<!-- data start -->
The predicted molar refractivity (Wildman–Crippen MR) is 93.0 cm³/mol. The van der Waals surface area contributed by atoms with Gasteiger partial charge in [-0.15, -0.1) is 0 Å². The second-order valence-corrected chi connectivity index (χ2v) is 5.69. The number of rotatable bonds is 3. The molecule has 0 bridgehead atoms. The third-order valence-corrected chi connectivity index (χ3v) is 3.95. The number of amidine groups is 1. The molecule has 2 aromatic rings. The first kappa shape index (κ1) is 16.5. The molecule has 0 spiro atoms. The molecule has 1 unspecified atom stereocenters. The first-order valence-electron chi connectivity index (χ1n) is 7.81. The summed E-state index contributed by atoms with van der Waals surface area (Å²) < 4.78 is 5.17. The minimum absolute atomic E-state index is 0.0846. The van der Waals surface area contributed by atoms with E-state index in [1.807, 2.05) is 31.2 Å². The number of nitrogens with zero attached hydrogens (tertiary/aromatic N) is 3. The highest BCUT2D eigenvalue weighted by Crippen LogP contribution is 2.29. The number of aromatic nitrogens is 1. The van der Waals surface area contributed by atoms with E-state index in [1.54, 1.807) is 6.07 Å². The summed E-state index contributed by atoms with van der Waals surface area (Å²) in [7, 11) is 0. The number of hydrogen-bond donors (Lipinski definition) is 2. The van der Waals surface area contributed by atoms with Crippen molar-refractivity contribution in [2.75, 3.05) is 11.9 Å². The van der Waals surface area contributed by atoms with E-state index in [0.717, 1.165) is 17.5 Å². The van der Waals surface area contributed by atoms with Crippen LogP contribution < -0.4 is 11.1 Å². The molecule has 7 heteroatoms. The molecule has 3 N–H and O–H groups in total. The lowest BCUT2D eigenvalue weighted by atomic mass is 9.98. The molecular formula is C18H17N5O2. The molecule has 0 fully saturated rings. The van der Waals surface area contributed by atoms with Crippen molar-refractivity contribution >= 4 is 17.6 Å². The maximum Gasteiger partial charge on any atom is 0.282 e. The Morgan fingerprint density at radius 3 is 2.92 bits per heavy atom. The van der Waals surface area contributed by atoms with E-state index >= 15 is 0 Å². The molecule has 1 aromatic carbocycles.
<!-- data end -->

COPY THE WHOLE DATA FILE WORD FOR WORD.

The predicted molar refractivity (Wildman–Crippen MR) is 93.0 cm³/mol. The van der Waals surface area contributed by atoms with Gasteiger partial charge in [-0.15, -0.1) is 0 Å². The second-order valence-corrected chi connectivity index (χ2v) is 5.69. The number of rotatable bonds is 3. The molecule has 0 bridgehead atoms. The third-order valence-corrected chi connectivity index (χ3v) is 3.95. The number of amidine groups is 1. The molecule has 2 aromatic rings. The first kappa shape index (κ1) is 16.5. The molecule has 0 spiro atoms. The molecule has 1 unspecified atom stereocenters. The first-order valence-electron chi connectivity index (χ1n) is 7.81. The summed E-state index contributed by atoms with van der Waals surface area (Å²) < 4.78 is 5.17. The minimum absolute atomic E-state index is 0.0846. The van der Waals surface area contributed by atoms with E-state index in [1.807, 2.05) is 31.2 Å². The number of nitrogens with zero attached hydrogens (tertiary/aromatic N) is 3. The highest BCUT2D eigenvalue weighted by Crippen LogP contribution is 2.29. The number of aromatic nitrogens is 1. The van der Waals surface area contributed by atoms with E-state index in [1.54, 1.807) is 6.07 Å². The summed E-state index contributed by atoms with van der Waals surface area (Å²) in [7, 11) is 0. The number of hydrogen-bond donors (Lipinski definition) is 2. The van der Waals surface area contributed by atoms with Crippen molar-refractivity contribution in [2.75, 3.05) is 11.9 Å². The van der Waals surface area contributed by atoms with E-state index in [0.717, 1.165) is 17.5 Å². The van der Waals surface area contributed by atoms with Crippen LogP contribution < -0.4 is 11.1 Å². The molecule has 7 heteroatoms. The molecule has 3 N–H and O–H groups in total. The lowest BCUT2D eigenvalue weighted by atomic mass is 9.98. The molecular formula is C18H17N5O2. The molecule has 0 fully saturated rings. The van der Waals surface area contributed by atoms with Crippen molar-refractivity contribution >= 4 is 17.6 Å². The maximum Gasteiger partial charge on any atom is 0.282 e. The Morgan fingerprint density at radius 3 is 2.92 bits per heavy atom. The van der Waals surface area contributed by atoms with E-state index >= 15 is 0 Å². The molecule has 1 aromatic carbocycles.